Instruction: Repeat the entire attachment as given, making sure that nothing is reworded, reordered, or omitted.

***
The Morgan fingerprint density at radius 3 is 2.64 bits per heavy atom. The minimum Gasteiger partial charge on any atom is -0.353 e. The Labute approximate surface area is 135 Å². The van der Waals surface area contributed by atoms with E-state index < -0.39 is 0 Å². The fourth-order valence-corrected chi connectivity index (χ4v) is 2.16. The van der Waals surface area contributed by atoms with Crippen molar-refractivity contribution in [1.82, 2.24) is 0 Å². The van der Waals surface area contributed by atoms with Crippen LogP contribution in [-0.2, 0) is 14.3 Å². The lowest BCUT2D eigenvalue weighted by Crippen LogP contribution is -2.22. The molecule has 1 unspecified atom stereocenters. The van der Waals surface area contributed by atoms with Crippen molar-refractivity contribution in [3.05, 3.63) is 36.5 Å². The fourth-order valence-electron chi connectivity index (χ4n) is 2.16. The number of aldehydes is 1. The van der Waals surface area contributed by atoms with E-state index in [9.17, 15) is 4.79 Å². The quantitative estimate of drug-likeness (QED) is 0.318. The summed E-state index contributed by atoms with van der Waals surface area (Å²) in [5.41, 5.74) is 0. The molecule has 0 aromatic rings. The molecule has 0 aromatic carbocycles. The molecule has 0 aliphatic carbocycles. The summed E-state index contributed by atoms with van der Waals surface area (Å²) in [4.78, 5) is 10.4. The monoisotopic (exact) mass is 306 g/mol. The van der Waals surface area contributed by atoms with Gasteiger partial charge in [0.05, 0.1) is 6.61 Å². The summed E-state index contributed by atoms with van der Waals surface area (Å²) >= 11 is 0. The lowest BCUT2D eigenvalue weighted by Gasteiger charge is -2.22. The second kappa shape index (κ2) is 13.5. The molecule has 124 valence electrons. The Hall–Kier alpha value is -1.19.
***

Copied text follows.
The Morgan fingerprint density at radius 3 is 2.64 bits per heavy atom. The minimum Gasteiger partial charge on any atom is -0.353 e. The Labute approximate surface area is 135 Å². The van der Waals surface area contributed by atoms with E-state index < -0.39 is 0 Å². The fourth-order valence-corrected chi connectivity index (χ4v) is 2.16. The van der Waals surface area contributed by atoms with Crippen molar-refractivity contribution in [1.82, 2.24) is 0 Å². The van der Waals surface area contributed by atoms with Crippen LogP contribution in [-0.2, 0) is 14.3 Å². The lowest BCUT2D eigenvalue weighted by Crippen LogP contribution is -2.22. The molecule has 1 unspecified atom stereocenters. The van der Waals surface area contributed by atoms with Crippen molar-refractivity contribution in [3.05, 3.63) is 36.5 Å². The fourth-order valence-electron chi connectivity index (χ4n) is 2.16. The number of aldehydes is 1. The van der Waals surface area contributed by atoms with E-state index in [9.17, 15) is 4.79 Å². The quantitative estimate of drug-likeness (QED) is 0.318. The summed E-state index contributed by atoms with van der Waals surface area (Å²) in [5.41, 5.74) is 0. The molecule has 0 aromatic rings. The molecule has 0 aromatic carbocycles. The molecule has 0 aliphatic carbocycles. The summed E-state index contributed by atoms with van der Waals surface area (Å²) in [4.78, 5) is 10.4. The monoisotopic (exact) mass is 306 g/mol. The van der Waals surface area contributed by atoms with Gasteiger partial charge in [0.05, 0.1) is 6.61 Å². The summed E-state index contributed by atoms with van der Waals surface area (Å²) >= 11 is 0. The lowest BCUT2D eigenvalue weighted by Gasteiger charge is -2.22. The second kappa shape index (κ2) is 13.5. The molecule has 124 valence electrons. The Hall–Kier alpha value is -1.19.